Diluent and Solvent Effects in Liquid-Liquid Extraction Systems based on bis-triazine-bipyrididine (BTBP)-class Ligands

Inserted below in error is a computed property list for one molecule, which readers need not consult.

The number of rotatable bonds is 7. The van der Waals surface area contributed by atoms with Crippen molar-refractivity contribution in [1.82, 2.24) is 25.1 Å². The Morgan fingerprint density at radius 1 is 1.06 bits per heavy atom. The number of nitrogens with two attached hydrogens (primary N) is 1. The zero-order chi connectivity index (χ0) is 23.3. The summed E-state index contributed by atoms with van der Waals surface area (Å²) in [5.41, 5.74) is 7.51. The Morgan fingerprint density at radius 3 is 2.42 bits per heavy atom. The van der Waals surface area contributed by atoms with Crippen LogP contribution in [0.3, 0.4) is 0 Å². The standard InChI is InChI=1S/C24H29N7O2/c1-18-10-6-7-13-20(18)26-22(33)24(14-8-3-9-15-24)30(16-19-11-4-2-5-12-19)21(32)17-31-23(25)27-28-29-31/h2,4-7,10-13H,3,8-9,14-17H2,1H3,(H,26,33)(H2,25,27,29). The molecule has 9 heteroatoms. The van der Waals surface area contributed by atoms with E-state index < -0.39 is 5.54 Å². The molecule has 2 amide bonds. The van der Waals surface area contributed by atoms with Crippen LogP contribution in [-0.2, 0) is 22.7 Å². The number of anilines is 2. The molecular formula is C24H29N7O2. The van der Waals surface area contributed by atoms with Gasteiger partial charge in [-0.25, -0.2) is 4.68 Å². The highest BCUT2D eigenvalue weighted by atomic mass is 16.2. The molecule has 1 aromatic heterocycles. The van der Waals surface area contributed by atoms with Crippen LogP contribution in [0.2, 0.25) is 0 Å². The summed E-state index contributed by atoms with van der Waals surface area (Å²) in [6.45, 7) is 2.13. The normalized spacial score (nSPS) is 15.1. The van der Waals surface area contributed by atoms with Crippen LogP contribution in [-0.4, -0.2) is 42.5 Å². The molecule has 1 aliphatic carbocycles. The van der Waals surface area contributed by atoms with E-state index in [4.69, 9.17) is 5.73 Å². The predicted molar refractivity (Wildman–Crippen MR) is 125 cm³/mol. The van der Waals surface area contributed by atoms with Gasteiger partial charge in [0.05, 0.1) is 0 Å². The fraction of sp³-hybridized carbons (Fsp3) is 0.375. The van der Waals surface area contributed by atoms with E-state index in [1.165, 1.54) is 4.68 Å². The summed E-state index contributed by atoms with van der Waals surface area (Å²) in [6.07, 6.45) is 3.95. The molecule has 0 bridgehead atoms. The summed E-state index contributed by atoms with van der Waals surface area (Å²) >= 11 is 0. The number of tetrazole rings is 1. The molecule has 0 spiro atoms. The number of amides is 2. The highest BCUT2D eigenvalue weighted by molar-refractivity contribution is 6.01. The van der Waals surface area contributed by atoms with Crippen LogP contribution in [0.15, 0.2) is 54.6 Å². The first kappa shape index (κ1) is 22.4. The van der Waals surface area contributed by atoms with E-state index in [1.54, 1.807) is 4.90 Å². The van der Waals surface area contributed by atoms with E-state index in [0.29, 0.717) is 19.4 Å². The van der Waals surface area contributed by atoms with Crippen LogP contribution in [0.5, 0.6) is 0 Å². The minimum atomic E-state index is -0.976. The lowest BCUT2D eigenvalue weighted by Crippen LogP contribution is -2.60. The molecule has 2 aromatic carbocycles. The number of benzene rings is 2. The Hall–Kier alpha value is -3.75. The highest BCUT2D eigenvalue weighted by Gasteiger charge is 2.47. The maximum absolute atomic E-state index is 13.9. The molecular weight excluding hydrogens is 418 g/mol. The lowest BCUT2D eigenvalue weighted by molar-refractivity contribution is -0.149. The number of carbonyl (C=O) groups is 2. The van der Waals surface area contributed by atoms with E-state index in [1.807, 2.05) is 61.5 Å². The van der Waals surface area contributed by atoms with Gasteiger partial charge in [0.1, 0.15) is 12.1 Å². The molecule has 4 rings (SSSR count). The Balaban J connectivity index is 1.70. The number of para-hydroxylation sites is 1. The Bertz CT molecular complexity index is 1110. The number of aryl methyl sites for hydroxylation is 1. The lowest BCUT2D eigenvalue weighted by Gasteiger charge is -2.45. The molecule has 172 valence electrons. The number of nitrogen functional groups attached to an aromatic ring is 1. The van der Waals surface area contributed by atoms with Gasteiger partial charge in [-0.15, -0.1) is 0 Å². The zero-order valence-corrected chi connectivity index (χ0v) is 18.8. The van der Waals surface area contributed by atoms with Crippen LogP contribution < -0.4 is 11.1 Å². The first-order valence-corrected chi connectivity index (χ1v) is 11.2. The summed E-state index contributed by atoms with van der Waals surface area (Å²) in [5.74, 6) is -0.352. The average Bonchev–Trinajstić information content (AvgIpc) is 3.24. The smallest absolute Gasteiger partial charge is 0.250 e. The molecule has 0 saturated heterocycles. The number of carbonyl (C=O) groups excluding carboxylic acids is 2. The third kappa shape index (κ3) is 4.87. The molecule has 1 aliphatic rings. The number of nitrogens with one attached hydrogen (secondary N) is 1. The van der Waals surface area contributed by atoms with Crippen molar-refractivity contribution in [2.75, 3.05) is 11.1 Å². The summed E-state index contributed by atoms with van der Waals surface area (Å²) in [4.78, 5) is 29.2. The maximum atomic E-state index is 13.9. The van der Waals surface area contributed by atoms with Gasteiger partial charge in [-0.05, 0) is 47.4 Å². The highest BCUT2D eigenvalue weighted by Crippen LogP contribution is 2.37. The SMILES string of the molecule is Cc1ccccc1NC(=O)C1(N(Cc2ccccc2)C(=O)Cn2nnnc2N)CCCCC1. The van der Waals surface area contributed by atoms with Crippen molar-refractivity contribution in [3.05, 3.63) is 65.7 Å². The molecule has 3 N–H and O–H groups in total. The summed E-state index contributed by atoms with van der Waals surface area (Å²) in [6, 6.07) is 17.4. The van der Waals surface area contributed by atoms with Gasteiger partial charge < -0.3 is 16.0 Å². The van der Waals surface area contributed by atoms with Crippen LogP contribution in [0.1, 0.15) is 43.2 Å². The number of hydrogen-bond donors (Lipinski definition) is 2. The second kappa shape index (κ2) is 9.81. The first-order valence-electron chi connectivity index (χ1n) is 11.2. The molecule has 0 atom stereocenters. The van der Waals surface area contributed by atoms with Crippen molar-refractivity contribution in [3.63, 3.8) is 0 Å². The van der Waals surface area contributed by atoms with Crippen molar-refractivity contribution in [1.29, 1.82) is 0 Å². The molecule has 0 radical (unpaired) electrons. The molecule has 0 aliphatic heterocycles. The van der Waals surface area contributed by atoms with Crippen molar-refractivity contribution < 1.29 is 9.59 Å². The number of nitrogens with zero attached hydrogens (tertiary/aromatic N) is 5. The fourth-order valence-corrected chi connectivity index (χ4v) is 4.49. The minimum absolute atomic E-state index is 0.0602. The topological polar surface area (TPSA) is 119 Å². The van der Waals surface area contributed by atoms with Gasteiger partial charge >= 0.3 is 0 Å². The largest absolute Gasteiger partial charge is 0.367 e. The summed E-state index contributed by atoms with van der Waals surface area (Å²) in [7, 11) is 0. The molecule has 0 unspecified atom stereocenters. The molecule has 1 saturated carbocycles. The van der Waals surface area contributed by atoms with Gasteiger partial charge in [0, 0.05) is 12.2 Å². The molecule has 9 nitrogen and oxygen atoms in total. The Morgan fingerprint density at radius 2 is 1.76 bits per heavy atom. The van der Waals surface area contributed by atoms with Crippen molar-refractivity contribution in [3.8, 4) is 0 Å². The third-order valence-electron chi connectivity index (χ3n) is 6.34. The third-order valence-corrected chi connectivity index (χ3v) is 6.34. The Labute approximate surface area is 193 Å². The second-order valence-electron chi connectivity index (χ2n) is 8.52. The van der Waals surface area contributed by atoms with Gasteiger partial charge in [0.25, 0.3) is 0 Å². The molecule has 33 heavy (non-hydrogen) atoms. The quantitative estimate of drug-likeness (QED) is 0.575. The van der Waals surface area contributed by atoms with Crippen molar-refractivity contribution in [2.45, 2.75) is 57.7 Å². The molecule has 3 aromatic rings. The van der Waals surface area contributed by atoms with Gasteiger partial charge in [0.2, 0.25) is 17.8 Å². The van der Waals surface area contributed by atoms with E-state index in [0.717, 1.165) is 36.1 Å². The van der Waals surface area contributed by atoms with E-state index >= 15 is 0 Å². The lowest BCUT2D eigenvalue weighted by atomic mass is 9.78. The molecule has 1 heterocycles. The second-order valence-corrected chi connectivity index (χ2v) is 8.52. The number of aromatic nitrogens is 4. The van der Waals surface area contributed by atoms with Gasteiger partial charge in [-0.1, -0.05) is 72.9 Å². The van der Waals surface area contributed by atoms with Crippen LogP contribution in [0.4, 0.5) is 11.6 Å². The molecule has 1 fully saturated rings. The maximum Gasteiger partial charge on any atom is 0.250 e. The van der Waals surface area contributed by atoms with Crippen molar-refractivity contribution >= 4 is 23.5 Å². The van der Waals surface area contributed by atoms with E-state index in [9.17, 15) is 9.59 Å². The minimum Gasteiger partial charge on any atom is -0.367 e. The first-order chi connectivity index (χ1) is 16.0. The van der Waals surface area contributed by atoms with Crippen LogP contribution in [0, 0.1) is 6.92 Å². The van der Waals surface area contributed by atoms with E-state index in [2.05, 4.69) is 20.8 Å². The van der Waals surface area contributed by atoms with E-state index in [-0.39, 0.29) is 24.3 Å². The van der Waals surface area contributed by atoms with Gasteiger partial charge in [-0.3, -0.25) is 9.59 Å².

Abstract: Used nuclear fuel taken directly from a reactor is radiotoxic for mankind and its environment for a long time. One of the major contributions to the long time radiotoxicity is the presence of a group of elements called the actinides. If the actinides could be transmuted into less radiotoxic nuclides the strain of the final storage would decrease, both with respect to storage time and volume efficiency. However, this transmutation demands a partitioning of the actinides from the rest of the used fuel. This separation can be achieved by solvent extraction. This work focus on solvent extraction systems based on a special class of extracting molecules, so called BTBPs. The BTBPs extracts trivalent actinides, but it has earlier been showed that the extraction is affected by the diluent used. Therefore the aim of the work presented here has been to try to explain why the properties of diluent affect the extraction. Experiments have been made in order to achieve the basic understanding regarding the extraction, to investigate in what way a variation of the diluent affects the extraction and whether an exchange of the diluent cyclohexanone for hexanoic acid can improve a proposed Group ActiNide EXtraction (GANEX) solvent. Unfortunately it was found that this was not the case. During the basic studies of the extraction it was shown that the interfacial tension can be correlated with the rate of transfer of americium from the aqueous into the organic phase in alcohol diluents. This model will be further developed in the future. It has also been showed that the time needed to reach equilibrium extraction for actinides is shorter than that of lanthanides in two cyclohexanone based GANEX solvents. This makes separation of actinides from lanthanides higher at short contact times. This is valid both in trace concentration experiments and at higher metal concentrations. It has been shown that a mixture of tributyl phosphate (TBP) + cyclohexanone and a mixture of di(2-ethylhexyl) butyramide (DEHBA) + cyclohexanone behave differently with respect to the interfacial tension. In the DEHBA system the interface is depleted with respect to DEHBA, while the interfacial tension in the TBP system is linearly increased by the addition of TBP.
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